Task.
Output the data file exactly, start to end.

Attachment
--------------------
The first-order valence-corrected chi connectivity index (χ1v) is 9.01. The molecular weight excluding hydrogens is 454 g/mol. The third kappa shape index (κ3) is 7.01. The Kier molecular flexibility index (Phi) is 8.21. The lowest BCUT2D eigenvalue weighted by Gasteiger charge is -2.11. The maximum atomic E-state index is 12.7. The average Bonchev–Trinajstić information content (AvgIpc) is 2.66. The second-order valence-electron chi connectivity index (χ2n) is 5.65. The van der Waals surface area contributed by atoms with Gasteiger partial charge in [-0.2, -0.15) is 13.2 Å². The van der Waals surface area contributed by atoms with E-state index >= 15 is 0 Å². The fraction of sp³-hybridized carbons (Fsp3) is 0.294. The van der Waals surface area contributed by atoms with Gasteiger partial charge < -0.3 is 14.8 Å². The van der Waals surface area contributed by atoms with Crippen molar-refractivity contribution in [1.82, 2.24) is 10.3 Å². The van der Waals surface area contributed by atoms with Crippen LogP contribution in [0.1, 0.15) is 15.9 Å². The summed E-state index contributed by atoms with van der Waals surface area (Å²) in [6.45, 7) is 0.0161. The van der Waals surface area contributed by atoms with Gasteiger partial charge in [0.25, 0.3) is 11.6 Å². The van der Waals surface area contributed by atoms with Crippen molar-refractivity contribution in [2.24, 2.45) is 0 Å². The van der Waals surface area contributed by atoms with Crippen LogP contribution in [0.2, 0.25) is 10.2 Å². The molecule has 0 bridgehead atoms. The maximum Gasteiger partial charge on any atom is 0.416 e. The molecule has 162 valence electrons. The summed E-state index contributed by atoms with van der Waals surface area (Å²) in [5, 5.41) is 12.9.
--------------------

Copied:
The first-order valence-corrected chi connectivity index (χ1v) is 9.01. The molecular weight excluding hydrogens is 454 g/mol. The third kappa shape index (κ3) is 7.01. The Kier molecular flexibility index (Phi) is 8.21. The lowest BCUT2D eigenvalue weighted by Gasteiger charge is -2.11. The maximum atomic E-state index is 12.7. The average Bonchev–Trinajstić information content (AvgIpc) is 2.66. The second-order valence-electron chi connectivity index (χ2n) is 5.65. The van der Waals surface area contributed by atoms with Gasteiger partial charge in [-0.2, -0.15) is 13.2 Å². The van der Waals surface area contributed by atoms with E-state index >= 15 is 0 Å². The fraction of sp³-hybridized carbons (Fsp3) is 0.294. The van der Waals surface area contributed by atoms with Gasteiger partial charge < -0.3 is 14.8 Å². The van der Waals surface area contributed by atoms with Crippen molar-refractivity contribution in [1.82, 2.24) is 10.3 Å². The van der Waals surface area contributed by atoms with Crippen LogP contribution in [0.1, 0.15) is 15.9 Å². The summed E-state index contributed by atoms with van der Waals surface area (Å²) in [6.45, 7) is 0.0161. The van der Waals surface area contributed by atoms with Gasteiger partial charge in [0.25, 0.3) is 11.6 Å². The van der Waals surface area contributed by atoms with Crippen molar-refractivity contribution in [2.24, 2.45) is 0 Å². The van der Waals surface area contributed by atoms with Crippen LogP contribution in [0.2, 0.25) is 10.2 Å². The molecule has 0 bridgehead atoms. The maximum Gasteiger partial charge on any atom is 0.416 e. The molecule has 162 valence electrons. The summed E-state index contributed by atoms with van der Waals surface area (Å²) in [5, 5.41) is 12.9.